What do an elf, a Christmas tree vendor and a gift wrapper all have in common? Their jobs are all quintessential parts of the holiday season. They all require a special kind of festive fervor, but one that only lasts as long as you keep your holiday decorations up. I sat with one of each, chatting about those truths and more, and gathering accounts of their respective experiences. Those as-told-to stories below.
An Elf Who Works in “The North Pole”
I can’t even tell you my elf name because then everyone where I work would know exactly who I am — but I can say that I chose an elf name upon orientation. (For example: There’s Glitter Puff, there’s Snowball, there’s Treetop and Fa La La. There’s Mocha, Caramel, Cinnamon.) I’m 31 years old and this is my third year of being a professional elf.
I got into elfing — I use it as a verb — because I’m an actress. I was doing a little show and my director who also works as a Santa Claus would come to rehearsal after a full day of sitting, they call it, as Santa, and he would bring gifts and letters that he got from kids and tell us hilarious stories. I just thought it sounded like a really funny, weird thing to do around the holidays. Turns out: It is. It’s so hilarious being an elf.
I realized kind of immediately that people take elfing very seriously — a lot of obsession with Miracle on 34th Street. Elfing is almost like a cult. And the bible is that movie. There’s elf orientation where we all gather, the new elves get training and we get fitted for our costumes (stockings and an apron and knickers — you get to keep the shirt and the socks every year, so I have a ton of pairs of elf socks that I wear throughout the year). People come wearing Christmas gear. It’s kind of like SantaCon, but not drunk.
Our job as elves is to basically do a song and dance and lead the kids to Santa and make sure the line is moving. I see all kinds of families and all kinds of people. So many sweet things that happen, so I don’t wanna make it sound like it’s all type-A controlling parents that are out to get the shot of their kid with Santa, but there are a lot of those. They come picture perfect. Some of them are from out of town and you can tell they do this every year for their Christmas card, and if they don’t get the shot, they need re-shoots. It’s all kind of an elaborate, excessive thing for the parents. They’ll be like, “Okay, now we’re getting in the shot!” I’ve had to stop and be like, “Let the kids have their interaction. They’re telling Santa what they want. Hold your horses.”
I’ve seen proposals and I’ve seen people come to take pictures for baby announcements. There’s this one goth guy that comes in every year to take a picture with his demon babies, which are actually just two dolls dressed up. He comes and he sees Santa and he takes a picture with his children and I don’t know what he does with it, but it’s maybe his holiday card, too. It’s so weird, but I’m like you know what? This is your life and this is what you’re doing. More power to you. Come get your photo. We do not discriminate.
Oftentimes the line is so long that by the time people get close, they’re chomping at the bit to see Santa. They wanna get the picture and get the fuck outta there. Kids are on edge, adults are losing their minds — driven to the point of desperation, almost, if it’s a really busy day. Their sense of normalcy can get reverted, subverted. There are “couldn’t wait for the bathroom” horror stories, “my kid’s sick” horror stories… But there is something at the heart of it that is actually deeply moving if it’s done right. I love being with Black Santa because I see the kids’ faces light up when they see him. I see the parents and how much it means to them to have a Santa that looks like them. He can really take his time ’cause he’s by request only, so he looks each kid in the eye and he says, “I want you to know you’re perfect just the way you are. Don’t let anyone ever tell you differently. Santa loves you.”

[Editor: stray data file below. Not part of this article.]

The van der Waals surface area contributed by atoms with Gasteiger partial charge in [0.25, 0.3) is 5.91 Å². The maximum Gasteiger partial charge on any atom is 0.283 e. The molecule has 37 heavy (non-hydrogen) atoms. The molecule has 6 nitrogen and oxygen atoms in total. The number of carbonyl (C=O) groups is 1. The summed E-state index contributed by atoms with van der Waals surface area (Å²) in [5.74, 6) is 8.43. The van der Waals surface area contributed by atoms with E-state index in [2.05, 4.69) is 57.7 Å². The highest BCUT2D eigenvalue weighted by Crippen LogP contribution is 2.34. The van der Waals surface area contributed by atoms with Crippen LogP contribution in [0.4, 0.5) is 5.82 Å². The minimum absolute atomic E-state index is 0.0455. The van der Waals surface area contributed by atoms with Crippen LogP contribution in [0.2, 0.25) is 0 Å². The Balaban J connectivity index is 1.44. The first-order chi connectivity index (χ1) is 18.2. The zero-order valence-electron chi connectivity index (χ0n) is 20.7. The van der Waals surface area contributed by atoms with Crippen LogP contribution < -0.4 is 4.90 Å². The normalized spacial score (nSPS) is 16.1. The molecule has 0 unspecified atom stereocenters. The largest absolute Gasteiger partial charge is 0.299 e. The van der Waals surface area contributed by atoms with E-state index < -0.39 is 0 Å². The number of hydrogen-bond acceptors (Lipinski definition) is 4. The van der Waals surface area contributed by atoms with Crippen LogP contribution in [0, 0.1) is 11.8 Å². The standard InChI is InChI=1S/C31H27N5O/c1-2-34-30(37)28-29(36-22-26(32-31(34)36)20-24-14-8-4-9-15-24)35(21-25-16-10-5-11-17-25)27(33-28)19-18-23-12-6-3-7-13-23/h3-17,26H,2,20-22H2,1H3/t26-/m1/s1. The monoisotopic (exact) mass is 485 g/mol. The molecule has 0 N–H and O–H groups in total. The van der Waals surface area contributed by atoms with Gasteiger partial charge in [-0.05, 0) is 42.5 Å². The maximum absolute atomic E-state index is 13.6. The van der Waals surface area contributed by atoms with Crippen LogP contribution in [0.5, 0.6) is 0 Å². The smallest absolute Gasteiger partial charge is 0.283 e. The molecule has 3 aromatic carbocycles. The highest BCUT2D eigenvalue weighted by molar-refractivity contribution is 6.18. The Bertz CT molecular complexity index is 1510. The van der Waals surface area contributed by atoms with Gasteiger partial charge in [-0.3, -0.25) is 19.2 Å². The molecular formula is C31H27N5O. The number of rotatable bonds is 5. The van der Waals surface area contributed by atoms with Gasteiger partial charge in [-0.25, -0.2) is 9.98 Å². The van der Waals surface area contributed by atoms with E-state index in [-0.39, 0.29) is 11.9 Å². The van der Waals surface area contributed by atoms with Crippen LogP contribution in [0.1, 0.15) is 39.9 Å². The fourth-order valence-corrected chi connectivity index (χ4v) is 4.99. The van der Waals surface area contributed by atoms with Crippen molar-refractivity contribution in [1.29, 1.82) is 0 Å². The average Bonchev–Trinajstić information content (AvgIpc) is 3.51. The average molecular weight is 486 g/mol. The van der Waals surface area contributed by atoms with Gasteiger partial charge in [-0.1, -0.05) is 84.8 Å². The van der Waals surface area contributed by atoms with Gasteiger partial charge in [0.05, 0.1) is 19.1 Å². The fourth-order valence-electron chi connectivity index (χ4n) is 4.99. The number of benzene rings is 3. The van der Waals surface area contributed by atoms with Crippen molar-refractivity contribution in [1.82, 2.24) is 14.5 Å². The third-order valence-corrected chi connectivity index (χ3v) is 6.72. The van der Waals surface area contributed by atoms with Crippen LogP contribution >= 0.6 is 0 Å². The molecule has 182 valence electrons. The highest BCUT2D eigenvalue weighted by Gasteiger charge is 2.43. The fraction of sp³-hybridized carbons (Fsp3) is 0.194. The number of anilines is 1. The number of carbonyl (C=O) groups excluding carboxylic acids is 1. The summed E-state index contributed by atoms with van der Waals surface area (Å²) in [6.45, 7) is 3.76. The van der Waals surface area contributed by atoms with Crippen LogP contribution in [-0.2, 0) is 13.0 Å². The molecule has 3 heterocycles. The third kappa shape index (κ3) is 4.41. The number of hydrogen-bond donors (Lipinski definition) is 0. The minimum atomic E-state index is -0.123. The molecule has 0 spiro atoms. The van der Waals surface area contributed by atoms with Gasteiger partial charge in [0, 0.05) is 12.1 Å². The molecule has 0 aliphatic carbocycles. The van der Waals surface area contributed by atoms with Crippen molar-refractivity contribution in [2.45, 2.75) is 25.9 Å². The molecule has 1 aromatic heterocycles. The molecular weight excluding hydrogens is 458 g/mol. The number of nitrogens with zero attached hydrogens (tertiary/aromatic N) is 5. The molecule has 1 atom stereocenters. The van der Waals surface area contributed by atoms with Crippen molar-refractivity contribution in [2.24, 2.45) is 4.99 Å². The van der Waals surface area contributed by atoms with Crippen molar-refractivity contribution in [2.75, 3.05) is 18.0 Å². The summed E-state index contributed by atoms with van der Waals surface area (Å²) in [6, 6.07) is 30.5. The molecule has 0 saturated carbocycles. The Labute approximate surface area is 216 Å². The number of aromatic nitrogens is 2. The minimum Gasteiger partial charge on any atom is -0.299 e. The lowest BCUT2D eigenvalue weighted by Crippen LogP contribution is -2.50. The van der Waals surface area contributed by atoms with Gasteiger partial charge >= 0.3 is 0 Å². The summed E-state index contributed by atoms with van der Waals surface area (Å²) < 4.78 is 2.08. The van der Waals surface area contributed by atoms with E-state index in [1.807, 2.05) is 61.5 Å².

I’ve had high highs and low lows, but stuff like that really does get me, like, oh, that’s why all this craziness, all this insanity, it’s actually important. I get why people wait in line.
A Christmas Tree Seller
Luke LaPlant, 38, sells Christmas trees in Brooklyn.
I’m a native Vermonter; I live in Connecticut now. I’ve been selling Christmas trees on the corner of Clinton and Kane in Cobble Hill for 19 years. I never, ever thought it would last this long, but it’s quite lucrative. I play baritone saxophone professionally, too. I used to try to really burn the candle at both ends — had some colleagues in a band I was playing with in New York. But that got to be too much. I don’t even blow my horn in the city anymore. I just try to stick to business.
It sounds kind of cheesy but I’ve heard the mob used to be involved with Christmas tree lots. There are definitely kingpins that have an enormous amount of Christmas trees that are making millions. People that have like 20 or 30 lots in the city and are making a killing. Those guys are kind of untouchable.
Adam, the man I work for, has made a good place for himself here. He has a farm in Barton, Vermont, which is about 25 miles south of the Canadian border with about 60,000 trees. Beautiful property.
The job is quite grueling — probably the most laborious job I’ve ever had. We unload tractor-trailer trucks of trees in the wee hours, sometimes till four in the morning in the beginning of the season. We sell 5,000 trees a year, which is a hell of a lot. The busy days on my lot I’ll be selling between 100 and 130 trees, and they’re anywhere from two feet tall to twenty feet tall. Some of these trees are just massive.